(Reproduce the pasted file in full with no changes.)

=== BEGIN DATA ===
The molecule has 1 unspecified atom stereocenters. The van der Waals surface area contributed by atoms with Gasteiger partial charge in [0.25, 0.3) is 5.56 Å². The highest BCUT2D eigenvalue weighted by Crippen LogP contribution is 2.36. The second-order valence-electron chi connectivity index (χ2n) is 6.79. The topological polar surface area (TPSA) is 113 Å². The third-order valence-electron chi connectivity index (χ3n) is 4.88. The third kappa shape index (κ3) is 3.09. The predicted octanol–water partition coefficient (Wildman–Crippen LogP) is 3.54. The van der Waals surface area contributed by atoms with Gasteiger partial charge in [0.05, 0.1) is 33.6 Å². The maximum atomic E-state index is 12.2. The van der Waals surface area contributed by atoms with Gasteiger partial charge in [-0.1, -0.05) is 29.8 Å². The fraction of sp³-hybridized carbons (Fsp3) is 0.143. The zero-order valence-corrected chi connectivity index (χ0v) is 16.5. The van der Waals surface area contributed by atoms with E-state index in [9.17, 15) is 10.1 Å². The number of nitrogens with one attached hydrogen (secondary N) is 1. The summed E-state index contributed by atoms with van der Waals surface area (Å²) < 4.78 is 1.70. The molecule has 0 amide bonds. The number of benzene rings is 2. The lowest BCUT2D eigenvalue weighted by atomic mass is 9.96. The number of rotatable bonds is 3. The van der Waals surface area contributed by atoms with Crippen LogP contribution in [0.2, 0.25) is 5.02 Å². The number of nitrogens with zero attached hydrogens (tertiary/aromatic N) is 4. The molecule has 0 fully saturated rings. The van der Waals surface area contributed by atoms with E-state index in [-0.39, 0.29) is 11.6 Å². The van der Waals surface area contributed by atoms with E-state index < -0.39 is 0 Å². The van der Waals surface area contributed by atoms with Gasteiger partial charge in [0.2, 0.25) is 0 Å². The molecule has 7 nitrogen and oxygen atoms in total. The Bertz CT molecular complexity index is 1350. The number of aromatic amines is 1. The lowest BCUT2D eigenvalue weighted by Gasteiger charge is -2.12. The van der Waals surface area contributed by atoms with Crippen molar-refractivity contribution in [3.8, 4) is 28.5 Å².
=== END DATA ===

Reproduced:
The molecule has 1 unspecified atom stereocenters. The van der Waals surface area contributed by atoms with Gasteiger partial charge in [0.25, 0.3) is 5.56 Å². The highest BCUT2D eigenvalue weighted by Crippen LogP contribution is 2.36. The second-order valence-electron chi connectivity index (χ2n) is 6.79. The topological polar surface area (TPSA) is 113 Å². The third-order valence-electron chi connectivity index (χ3n) is 4.88. The third kappa shape index (κ3) is 3.09. The predicted octanol–water partition coefficient (Wildman–Crippen LogP) is 3.54. The van der Waals surface area contributed by atoms with Gasteiger partial charge in [0.05, 0.1) is 33.6 Å². The maximum atomic E-state index is 12.2. The van der Waals surface area contributed by atoms with Gasteiger partial charge in [-0.1, -0.05) is 29.8 Å². The fraction of sp³-hybridized carbons (Fsp3) is 0.143. The zero-order valence-corrected chi connectivity index (χ0v) is 16.5. The van der Waals surface area contributed by atoms with E-state index in [9.17, 15) is 10.1 Å². The number of nitrogens with one attached hydrogen (secondary N) is 1. The summed E-state index contributed by atoms with van der Waals surface area (Å²) < 4.78 is 1.70. The molecule has 0 amide bonds. The number of benzene rings is 2. The lowest BCUT2D eigenvalue weighted by atomic mass is 9.96. The number of rotatable bonds is 3. The van der Waals surface area contributed by atoms with Crippen LogP contribution in [0.2, 0.25) is 5.02 Å². The number of nitrogens with zero attached hydrogens (tertiary/aromatic N) is 4. The molecule has 0 fully saturated rings. The van der Waals surface area contributed by atoms with E-state index in [-0.39, 0.29) is 11.6 Å². The van der Waals surface area contributed by atoms with E-state index < -0.39 is 0 Å². The van der Waals surface area contributed by atoms with Gasteiger partial charge in [0.2, 0.25) is 0 Å². The molecule has 7 nitrogen and oxygen atoms in total. The Bertz CT molecular complexity index is 1350. The number of aromatic amines is 1. The lowest BCUT2D eigenvalue weighted by Gasteiger charge is -2.12. The van der Waals surface area contributed by atoms with Crippen molar-refractivity contribution in [3.8, 4) is 28.5 Å².